Boom Town: Carthage Seeing Flood of New Businesses
The mayor of Carthage sees the beginnings of a boom for his town.
“We have the new beauty salon, the new Japanese restaurant,” Mayor Lee McGraw said. “The new credit union office should be open by August. We will have Walmart Express, Bojangles’.
“The more places we have here that people want to go to, the more they will go to other places while they are here.”
Hot Mess, a hair and tanning salon, opened a month ago — its name an urban slang phrase for somebody in a state of disarray but having an undeniable attractiveness or beauty.
The term might apply to the county seat itself — many empty stores downtown, but Carthage seeming to draw a flood of commercial interest.
A new Hibachi Grill restaurant opened last week on Courthouse Square across from Fred’s. It’s been packed from the start.
“My wife and I ate there just the other night,” McGraw said. “The food is delicious.”
On U.S. 15-501, construction is starting on a new State Employees Credit Union center. Contractors will begin clearing land soon for the new Walmart Express expected to open in the fall. It will occupy a spot across one street from the Flying Tiger Chinese restaurant and across another from McDonald’s, near the Food Lion shopping center.
Another chain, Bojangles’, recently approached the county about buying land next to Hardee’s for a new restaurant near the intersection of N.C. 24-27 and U.S. 15-501. Some veterans groups objected to a restaurant being next door to the Veterans Memorial. That location would not bother McGraw.
“I am going to tell you, nobody I want to hang out with has any intention of not paying proper respect to our veterans,” McGraw said. “But the more things around that memorial, the more it will be seen. They didn’t put it way out in the country somewhere, but in Carthage, where it could be seen.”
McGraw expects 20 to 25 new jobs would come with Bojangles’ — and more with every new enterprise.
Another Carthage tract is under contract as the location for a new O’Reilly Auto Parts store, and the broker handling that sale is talking to other companies about pads on that property.
O’Reilly Auto Parts is the third largest auto parts chain in the country, nipping at the heels of AutoZone and Advance Auto.
Commercial real estate broker Bill Brower is handling the deal and says he expects everything to close by October, if not before.
“We’ve got a 140-day due diligence period,” Brower said. “The developers are encouraging me to sell pads around O’Reilly’s, so I’m talking to companies like restaurant chains to find tenant neighbors for O’Reilly’s. I think they are going to come off really well selling those pads off around O’Reilly’s.”
The company has nearly 3,500 stores nationwide — the closest in Sanford — and a distribution center in Greensboro. Their interest in Carthage is one sign of a growing wave, as Brower sees it.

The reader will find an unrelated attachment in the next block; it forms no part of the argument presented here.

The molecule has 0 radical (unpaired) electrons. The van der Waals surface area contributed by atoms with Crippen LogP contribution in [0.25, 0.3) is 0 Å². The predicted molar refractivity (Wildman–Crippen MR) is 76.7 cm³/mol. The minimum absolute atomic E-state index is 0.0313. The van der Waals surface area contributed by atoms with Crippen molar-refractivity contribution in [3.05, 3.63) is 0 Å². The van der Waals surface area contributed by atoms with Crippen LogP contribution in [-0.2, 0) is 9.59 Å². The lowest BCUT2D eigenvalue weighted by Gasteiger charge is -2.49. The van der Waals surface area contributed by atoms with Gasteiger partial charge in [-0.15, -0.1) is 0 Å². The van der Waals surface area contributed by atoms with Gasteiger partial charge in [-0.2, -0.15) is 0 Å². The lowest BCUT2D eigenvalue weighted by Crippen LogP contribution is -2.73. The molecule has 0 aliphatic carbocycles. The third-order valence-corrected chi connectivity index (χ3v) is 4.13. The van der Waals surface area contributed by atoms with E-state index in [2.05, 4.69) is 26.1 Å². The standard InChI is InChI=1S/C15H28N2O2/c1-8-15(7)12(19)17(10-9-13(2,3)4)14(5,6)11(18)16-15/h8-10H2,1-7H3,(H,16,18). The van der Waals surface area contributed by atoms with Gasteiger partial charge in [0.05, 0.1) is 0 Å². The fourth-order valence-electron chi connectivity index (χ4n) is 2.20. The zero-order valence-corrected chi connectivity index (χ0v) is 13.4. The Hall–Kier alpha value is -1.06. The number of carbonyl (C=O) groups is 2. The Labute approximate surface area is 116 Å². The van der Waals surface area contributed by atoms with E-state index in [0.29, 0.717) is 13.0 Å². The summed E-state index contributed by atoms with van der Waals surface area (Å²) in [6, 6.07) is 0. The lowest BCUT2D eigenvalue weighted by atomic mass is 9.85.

“They’ve done their homework as far as the market goes,” he said. “What I am working on now for that piece has to do with things like stage one environmental studies, warranty deeds, zoning, confirmation letters, paid property tax bills — things like that that they just want to know about.”
He and Ed Lillard visited a Walmart Express just north of Albemarle.
“It is in a little town like Carthage, perhaps a little smaller — that’s the kind of town they decided to go into,” Brower said. “We went into that store. It is really nice and clean. We were impressed with that store. The prices are the same prices you get if you go to one of those Super Walmart stores. That’s a big deal.”
Brower has other properties in Carthage under contract and has been looking for more.
“Now’s the time!” Brower said. “I am excited about Carthage and am doing well there. It is on a lot of people’s radar screen right now, it seems like.”
Town Manager Carol Sparks sees Carthage’s location — where four highways meet and merge — as one thing attracting interest.
“We get phone calls just about every week,” Sparks said. “They ask about different locations. I think maybe the credit union coming has something to do with it. (N.C.) 24-27 is an extremely busy highway. So is (U.S.) 15-501. I’ve been talking to different developers for some time. These are major highways.”
They make Carthage an easy drive from the middle of Greensboro, Raleigh and Fayetteville — and not that far from Charlotte.
“It is an hour from here to RDU,” she said. “It takes less time to drive from here to Raleigh than from one side of Raleigh to the other. We have a lot more military families moving here, because it is an easy drive to the base. If you were on the other side of Fayetteville it could take you longer to get to Fort Bragg than it would from here. Once the credit union is built it is going to open up our highway commercial district out here on 15-501.”
Like McGraw, Sparks is happy about the new Japanese restaurant — another addition to a growing list of popular eating spots.
“I went when they opened,” Sparks said. “I took a guest Saturday night, and there wasn’t an empty table. I talked to the owner, and she said they had a wonderful first week.”
Flying Tiger’s owner Leon Zhang said his tables are crowded these days, and he has hopes for the three extra business spaces available in his new building — particularly once Walmart Express opens across the road.
“I think all this shows a lot of confidence in our location,” McGraw said. “First of all, mom-and-pops like this Japanese place are the heart and soul of our country. I love small businesses. Then you have three national chains that want Carthage. They do their homework. They do their market research and must know Carthage is on the upswing. I am so happy that it is going to go that way.”
Sparks could hardly be more in agreement.
“There is a boom in Carthage,” Sparks said. “I can’t help but feel that.”
Contact John Chappell at (910) 783-5841 or by email at email@example.com.
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